I drove across the Tallahatchie Bridge in 2017 … and even though it was September, you know I sang this song as I did it. 😉

  3. I was also only 3 when this came out but seem to remember it well. Such a great great story. I get that her point was the indifference of the family to this tragedy but I’ve always felt that the song was a big mystery – clearly the narrator has some type of secret relationship with Billy Joe and now has to suffer privately at the news of the suicide. Bit why did he do it? Does she know? Did it have something to do with her. All these unknowns make the song to me a classic

    • exactly- if she had spelled it all out- no mystery- i like the mystery of it– and how the family is pretty clueless about the relationship between the two-

  4. Last comment – I love how the strings descend after the line about dropping something off the bridge – you can see whatever it was in your mind floating down into the water

  5. Brilliant song. Excellent in writing, singing and playing. Should be higher than #419 of all-time… though RS probably no longer have it on the newest list at all since they had to put in a representation or hip hop and of course BTS to knock the Beatles down the list…

    • I only read an incredulous newswire story about the song list…’what happened to ‘Like a Rolling Stone” sort of thing. Making a fatal biz mistake alienating old customer base in effort to pull in new 14 year old readers…as if.

  6. I vividly remember this song when it came out. Even though set near the Tallahatchie, it has the univeral appeal that it could be set along anybody’s hometown bridge. I like hearing what she said about the irrelevance of whatever was thrown off the bridge as it lets me see the song with new eyes. Bobbie has a sultriness to her voice that is hard to resist. Great pick, Hans, and good write-up.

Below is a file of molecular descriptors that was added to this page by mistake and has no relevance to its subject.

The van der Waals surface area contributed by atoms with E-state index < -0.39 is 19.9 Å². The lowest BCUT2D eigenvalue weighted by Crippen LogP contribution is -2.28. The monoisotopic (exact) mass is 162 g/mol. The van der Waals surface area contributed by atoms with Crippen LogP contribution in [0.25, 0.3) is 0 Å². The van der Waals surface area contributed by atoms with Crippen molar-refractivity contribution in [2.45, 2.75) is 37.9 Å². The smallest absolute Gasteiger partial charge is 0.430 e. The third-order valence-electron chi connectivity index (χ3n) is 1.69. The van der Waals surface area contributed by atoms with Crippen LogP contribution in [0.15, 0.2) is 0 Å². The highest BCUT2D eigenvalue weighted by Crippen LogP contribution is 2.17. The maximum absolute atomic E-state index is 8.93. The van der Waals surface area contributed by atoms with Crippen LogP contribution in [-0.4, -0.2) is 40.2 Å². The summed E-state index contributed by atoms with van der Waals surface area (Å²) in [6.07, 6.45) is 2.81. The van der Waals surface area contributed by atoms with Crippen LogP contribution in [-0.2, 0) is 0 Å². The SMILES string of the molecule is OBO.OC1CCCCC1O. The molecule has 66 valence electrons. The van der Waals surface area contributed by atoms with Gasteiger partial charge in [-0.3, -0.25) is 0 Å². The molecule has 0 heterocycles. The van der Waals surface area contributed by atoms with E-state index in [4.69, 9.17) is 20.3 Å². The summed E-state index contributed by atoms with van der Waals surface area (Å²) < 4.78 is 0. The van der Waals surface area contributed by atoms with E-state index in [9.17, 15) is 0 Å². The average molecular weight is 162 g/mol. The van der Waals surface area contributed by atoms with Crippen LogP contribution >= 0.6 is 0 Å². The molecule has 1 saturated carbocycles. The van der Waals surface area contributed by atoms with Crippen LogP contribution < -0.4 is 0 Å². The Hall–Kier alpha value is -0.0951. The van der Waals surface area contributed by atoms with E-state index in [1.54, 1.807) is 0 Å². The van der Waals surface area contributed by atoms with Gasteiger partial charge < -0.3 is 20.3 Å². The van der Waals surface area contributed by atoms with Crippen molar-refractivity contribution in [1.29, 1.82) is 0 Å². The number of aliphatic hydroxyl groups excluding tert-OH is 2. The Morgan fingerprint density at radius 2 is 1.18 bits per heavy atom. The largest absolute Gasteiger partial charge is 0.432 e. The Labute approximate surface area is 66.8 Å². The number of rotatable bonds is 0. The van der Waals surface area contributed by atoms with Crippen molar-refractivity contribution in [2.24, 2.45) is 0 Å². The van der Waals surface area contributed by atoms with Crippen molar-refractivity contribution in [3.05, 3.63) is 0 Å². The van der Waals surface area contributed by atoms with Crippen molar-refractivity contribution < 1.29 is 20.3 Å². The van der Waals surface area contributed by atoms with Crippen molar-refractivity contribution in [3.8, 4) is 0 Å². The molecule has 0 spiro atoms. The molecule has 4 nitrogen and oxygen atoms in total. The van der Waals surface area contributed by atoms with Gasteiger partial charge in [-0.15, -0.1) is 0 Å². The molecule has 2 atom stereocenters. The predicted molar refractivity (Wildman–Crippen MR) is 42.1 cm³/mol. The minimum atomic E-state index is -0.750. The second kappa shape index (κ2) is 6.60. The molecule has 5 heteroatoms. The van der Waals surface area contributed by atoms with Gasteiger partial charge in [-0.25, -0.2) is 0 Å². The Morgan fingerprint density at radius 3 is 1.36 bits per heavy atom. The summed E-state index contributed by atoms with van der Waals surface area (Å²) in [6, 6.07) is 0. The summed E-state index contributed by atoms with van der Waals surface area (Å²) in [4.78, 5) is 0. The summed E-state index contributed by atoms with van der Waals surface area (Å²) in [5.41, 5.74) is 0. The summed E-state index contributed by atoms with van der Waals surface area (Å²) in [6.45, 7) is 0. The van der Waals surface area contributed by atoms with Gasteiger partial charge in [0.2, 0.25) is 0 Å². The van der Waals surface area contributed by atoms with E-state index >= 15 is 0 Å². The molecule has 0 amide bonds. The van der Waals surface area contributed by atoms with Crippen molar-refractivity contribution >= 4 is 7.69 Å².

7. Great pick, Hans! I fell in love with her voice when I first heard this. I’m not sure this is the word I want, but her voice had a certain “smokiness” to it. I love it

    I love a great story song, and this is one of the best!

  8. It is like a movie Hans….she portrayed the south correctly…the south that I knew back then…not pickup trucks etc…just a normal southerner.

  9. Released in July 1967…I wasn’t quite a year old just yet. I grew up hearing it on AM on my parents stereo cabinet and in the car. I love this song and the movie is good but, shocking. Want a spoiler?

  10. What a great pick. I remember it well as a kid too. My parents and their peers played it a lot. It wasn’t only the rural south where a family sat around the table and gossiped about others nearby. When this song plays, I picture all of us sitting around my grandparents’ farmhouse table in KS, while the grownups tell what the neighbors have been up to; and at the end of the drive was the bridge we played on. When I was young, I fixated on the story of Billy Joe. As an adult, the last verse resonates with me–how much life changes in just a year. It’s a written masterpiece, imo.

  11. Perfect storytelling. I like that line about ‘pass the biscuits please?’ Life goes on around the table for everyone but one.
    ‘Louisiana Man’ is dipped in the Deep South too.

  12. I know what happened to Bobbie Gentry, she left an indelible imprint on all who heard “Ode to Billie Joe”.
    An exceptional combination of voice, arrangement, presentation, and mysterious, melancholy, but extremely cool vibes. Get the chills from the very first guitar strums and words sung. An entrancing song.